Are You A Sentimental Person?


I’m not usually a sentimental person. There are very few things I feel the need to hold onto because I can’t stand clutter. Throwing items away and cleaning and organizing my space is more my style. Now that’s not to say that there aren’t some things I’m very sentimental about, but they are few. I’m sentimental about my children and keep many of the projects, papers, and certificates of achievement from their school years, not to mention tons of photos that were taken before the digital age exploded.
I also am sentimental about items from my wedding that hold special meaning and pictures of special family events. Beyond that, I don’t feel the need to keep cluttering my space with items from the past.

My husband and sons are the opposite. My son has gone so far as to keep the paper wrapping from a straw for some bizarre reason that I’m sure made complete sense to him. I do a lot of covert cleaning when they’re not around and they never miss something I’ve gotten rid of without their knowledge. I wouldn’t ever throw anything away that has special meaning to them, but we would need another house just for their stuff if I allowed them to keep everything.

Are you a sentimental person? What things have sentimental value to you?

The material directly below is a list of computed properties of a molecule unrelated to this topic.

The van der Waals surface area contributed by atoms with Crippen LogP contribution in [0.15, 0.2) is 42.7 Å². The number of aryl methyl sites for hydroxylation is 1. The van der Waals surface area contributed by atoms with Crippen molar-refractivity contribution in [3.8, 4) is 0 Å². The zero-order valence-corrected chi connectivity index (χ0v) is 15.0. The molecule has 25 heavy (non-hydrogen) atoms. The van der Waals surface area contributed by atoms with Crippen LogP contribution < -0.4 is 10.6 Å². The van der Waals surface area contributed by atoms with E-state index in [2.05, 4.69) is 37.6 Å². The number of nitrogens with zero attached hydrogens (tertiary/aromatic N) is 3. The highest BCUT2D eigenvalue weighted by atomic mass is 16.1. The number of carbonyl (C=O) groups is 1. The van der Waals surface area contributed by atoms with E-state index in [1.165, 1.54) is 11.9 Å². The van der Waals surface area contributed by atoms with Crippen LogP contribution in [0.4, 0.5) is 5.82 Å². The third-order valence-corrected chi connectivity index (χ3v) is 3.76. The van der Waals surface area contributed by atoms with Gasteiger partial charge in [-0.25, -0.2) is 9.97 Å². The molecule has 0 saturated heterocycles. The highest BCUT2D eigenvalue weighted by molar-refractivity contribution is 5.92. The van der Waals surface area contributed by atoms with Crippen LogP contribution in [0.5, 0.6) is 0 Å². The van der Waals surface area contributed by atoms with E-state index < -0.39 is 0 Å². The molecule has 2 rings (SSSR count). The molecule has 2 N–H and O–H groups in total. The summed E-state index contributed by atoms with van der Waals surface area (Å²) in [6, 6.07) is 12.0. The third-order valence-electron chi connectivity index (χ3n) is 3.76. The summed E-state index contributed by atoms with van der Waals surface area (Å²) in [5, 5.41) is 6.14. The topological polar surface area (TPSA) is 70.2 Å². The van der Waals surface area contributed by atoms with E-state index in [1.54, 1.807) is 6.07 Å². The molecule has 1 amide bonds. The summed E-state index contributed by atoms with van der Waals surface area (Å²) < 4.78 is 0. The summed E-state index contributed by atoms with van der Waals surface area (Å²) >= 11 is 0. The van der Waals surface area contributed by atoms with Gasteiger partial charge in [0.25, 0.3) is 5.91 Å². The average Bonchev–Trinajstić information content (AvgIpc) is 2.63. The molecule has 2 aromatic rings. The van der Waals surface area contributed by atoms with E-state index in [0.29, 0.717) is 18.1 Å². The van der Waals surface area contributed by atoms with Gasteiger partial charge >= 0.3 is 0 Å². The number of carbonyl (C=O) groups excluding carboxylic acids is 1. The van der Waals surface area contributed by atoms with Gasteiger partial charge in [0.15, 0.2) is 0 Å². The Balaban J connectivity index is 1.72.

1. I’m really sentimental over pictures from my past or souvenirs I’ve gathered from places I’ve traveled…

    • I love souvenirs too. I don’t have many, but I cherish the ones I do.

  2. I’m definitely sentimental. Everything I keep holds a story and memory for me. Photos and journals are the things I’d never throw out though.

    • Photos and journals are, of course, “must-keep” items!

  3. No, no, there is very little sentimental about.

    • Even though I’m not a very sentimental person, there are some things I treasure and can’t imagine not being able to have the opportunity to look at them and remember.

  4. Simple mental? Sure. Oh, wait. You said sentimental. What do I have that is either pointless, useless, or worthless? Ooookay. A small, blue and white rubber ball I found at the botanic gardens. When I hold it, it looks like the Earth is in my hand. A little plastic tray my mother had beside her bed at her last apartment. A letter opener from Aspen and a cheap plastic cup I gave her. A stone I found on a beach near Camarillo. A magnet and a tape measure I got from a drawer at my father’s office in 1956. I’d asked my mother for his microscope, but she sold it. There’s more, but probably none of this has meaning for anyone but me.

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